Two weeks after randomization, a follow-up visit was scheduled to assess the early treatment outcomes and potential side effects of AED. After the second week visit, PWE had to report to the health center for further follow-up consultations by the project nurses and medical doctors, scheduled at 1, 2, 3 and 4 months. During these consultations, neurological and physical examinations were repeated, the seizure frequency assessed, adverse events evaluated, and AED usage verified. At the end of the visit, the medical doctor decided whether the initial AED treatment had to continue or needed to be adapted. CHW assisted in reminding and bringing the PWE to the health center for follow-up, and provided any relevant information collected during the home visits such as whether the PWE experienced any illness, continued to present seizures, any known seizure triggers, or any change in social status (got married, resumed work, etc.).

If a participant was unable to reach the health center, a home follow-up visit was performed by the study clinician. Phenobarbital levels in plasma were measured at month 4 to evaluate AED adherence.

Sample size calculation

Based on previous research in Uganda (n = 476 PWE) [17], we expected that 4 months of regular AED treatment would lead to seizure freedom in 50% of the PWE. During a clinical trial performed in Rethy (Ituri province, DRC) comparing the safety and parasitological efficacy of moxidectin vs ivermectin treatment in persons with O. volvulus infection not receiving anti-epileptic treatment, 4 (80%) of 5 trial participants with epilepsy (one on ivermectin and three on moxidectin) became seizure-free for 4 months (M Mandro, personal communication).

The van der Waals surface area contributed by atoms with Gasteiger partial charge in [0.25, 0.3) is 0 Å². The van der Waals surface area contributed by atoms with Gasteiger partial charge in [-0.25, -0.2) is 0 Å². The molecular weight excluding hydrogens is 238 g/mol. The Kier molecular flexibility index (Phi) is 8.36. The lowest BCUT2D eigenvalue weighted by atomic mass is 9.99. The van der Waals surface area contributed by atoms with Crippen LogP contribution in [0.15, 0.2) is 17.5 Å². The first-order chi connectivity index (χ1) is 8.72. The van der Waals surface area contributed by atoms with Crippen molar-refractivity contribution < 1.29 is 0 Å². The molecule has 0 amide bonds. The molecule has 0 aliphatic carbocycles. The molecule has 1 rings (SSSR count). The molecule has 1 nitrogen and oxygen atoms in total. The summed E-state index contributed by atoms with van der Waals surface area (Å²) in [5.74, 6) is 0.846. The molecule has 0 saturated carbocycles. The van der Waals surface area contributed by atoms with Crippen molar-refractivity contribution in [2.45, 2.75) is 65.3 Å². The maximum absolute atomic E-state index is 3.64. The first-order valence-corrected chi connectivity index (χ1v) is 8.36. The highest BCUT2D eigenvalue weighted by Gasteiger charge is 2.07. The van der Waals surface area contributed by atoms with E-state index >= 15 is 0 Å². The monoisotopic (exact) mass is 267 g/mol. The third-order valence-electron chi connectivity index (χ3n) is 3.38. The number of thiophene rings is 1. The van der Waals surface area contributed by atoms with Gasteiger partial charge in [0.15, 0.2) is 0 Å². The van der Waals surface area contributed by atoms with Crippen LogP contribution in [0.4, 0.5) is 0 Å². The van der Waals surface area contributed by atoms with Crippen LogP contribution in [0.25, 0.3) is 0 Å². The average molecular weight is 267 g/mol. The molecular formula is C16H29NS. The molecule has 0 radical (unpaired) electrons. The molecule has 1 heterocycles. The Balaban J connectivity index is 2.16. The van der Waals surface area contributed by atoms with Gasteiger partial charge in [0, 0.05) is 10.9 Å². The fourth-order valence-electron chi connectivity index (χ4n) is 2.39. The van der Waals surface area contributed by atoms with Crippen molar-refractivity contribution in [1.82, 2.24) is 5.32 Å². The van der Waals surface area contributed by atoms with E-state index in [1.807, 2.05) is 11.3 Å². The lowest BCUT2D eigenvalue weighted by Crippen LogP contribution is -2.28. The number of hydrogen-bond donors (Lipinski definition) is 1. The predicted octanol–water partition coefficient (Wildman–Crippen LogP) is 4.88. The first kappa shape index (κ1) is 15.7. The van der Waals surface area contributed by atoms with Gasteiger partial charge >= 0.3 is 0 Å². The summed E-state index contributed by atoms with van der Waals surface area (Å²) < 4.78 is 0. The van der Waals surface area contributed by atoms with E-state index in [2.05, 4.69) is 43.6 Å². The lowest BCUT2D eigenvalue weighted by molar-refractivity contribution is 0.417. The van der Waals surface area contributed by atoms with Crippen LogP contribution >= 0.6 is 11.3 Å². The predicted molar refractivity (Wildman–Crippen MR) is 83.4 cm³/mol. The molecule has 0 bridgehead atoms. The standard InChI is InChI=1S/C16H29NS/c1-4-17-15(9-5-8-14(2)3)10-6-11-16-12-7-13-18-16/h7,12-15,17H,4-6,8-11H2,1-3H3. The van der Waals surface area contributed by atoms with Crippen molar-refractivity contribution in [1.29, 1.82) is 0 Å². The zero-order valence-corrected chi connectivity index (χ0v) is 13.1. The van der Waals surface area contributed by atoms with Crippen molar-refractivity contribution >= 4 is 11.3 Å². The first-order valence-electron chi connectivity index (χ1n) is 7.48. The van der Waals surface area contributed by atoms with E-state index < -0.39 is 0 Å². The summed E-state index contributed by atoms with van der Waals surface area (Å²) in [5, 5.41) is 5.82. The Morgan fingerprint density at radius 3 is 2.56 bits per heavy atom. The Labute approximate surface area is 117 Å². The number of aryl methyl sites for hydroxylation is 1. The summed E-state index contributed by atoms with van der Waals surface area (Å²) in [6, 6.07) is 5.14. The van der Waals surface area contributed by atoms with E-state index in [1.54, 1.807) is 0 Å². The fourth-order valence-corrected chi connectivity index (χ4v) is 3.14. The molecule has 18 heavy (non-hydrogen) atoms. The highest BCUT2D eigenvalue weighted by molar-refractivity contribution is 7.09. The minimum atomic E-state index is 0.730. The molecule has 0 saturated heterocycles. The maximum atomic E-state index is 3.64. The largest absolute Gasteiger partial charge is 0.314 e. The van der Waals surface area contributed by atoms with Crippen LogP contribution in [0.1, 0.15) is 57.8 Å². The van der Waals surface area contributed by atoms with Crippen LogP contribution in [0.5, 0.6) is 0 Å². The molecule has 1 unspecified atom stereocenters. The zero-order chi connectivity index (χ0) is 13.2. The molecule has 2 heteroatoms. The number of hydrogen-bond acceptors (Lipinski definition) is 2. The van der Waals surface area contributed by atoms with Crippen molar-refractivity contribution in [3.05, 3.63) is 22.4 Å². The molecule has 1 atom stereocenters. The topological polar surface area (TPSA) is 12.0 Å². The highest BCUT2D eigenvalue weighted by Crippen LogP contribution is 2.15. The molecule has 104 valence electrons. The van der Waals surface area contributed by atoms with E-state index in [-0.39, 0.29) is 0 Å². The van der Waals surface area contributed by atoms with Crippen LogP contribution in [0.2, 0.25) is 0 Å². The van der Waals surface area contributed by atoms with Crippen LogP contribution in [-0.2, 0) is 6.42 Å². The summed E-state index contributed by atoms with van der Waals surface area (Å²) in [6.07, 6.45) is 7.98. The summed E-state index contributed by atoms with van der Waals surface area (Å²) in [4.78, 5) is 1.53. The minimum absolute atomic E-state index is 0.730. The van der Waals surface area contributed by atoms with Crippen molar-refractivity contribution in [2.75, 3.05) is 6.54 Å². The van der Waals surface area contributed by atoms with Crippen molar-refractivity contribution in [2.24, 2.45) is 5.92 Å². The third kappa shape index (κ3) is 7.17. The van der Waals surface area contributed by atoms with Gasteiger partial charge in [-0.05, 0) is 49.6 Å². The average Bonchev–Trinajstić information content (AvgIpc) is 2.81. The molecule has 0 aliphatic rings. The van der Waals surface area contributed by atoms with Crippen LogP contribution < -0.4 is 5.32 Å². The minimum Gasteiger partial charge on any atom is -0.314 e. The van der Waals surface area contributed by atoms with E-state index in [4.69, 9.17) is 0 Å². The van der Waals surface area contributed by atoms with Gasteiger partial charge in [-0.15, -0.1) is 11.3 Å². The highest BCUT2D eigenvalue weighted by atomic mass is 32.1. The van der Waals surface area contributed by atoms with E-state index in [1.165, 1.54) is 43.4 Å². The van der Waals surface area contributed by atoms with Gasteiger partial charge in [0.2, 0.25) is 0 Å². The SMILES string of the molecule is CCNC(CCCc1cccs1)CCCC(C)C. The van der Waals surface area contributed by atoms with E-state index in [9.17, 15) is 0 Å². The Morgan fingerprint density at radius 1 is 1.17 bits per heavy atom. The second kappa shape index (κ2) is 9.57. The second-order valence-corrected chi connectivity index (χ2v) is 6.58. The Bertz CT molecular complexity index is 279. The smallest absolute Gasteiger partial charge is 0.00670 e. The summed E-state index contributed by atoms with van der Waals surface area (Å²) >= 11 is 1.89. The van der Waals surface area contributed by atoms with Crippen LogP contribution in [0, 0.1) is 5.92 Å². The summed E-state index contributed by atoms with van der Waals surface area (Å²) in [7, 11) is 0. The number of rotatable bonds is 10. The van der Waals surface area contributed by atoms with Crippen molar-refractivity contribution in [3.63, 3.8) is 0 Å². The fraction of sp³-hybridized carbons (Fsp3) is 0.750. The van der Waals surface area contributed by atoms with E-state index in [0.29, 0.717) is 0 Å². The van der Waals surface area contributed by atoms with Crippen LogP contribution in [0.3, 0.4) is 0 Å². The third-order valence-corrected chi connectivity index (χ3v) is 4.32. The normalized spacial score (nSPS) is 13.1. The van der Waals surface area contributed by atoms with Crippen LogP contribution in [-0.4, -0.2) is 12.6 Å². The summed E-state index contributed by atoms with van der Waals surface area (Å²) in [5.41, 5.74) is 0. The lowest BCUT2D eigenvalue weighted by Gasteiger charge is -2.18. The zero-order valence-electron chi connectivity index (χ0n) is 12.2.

The following null hypothesis was pre-specified: The probability to be seizure-free four months after the start of the study for immediate ivermectin treatment is equal to the probability of being seizure-free at month 4 without ivermectin treatment. If we expect that seizure freedom at month 4 will be obtained in 50% of the PWE receiving phenobarbital alone and that 80% of PWE will be seizure-free at month 4 when treated with both phenobarbital and ivermectin, about 104 subjects (52 per group) are needed to achieve a power of 90% to reject the null hypothesis at the two-sided 5% significance level. Considering that 5% of the PWE were expected to be lost to follow-up irrespective of the assigned treatment arm, 110 PWE needed to be enrolled in the trial.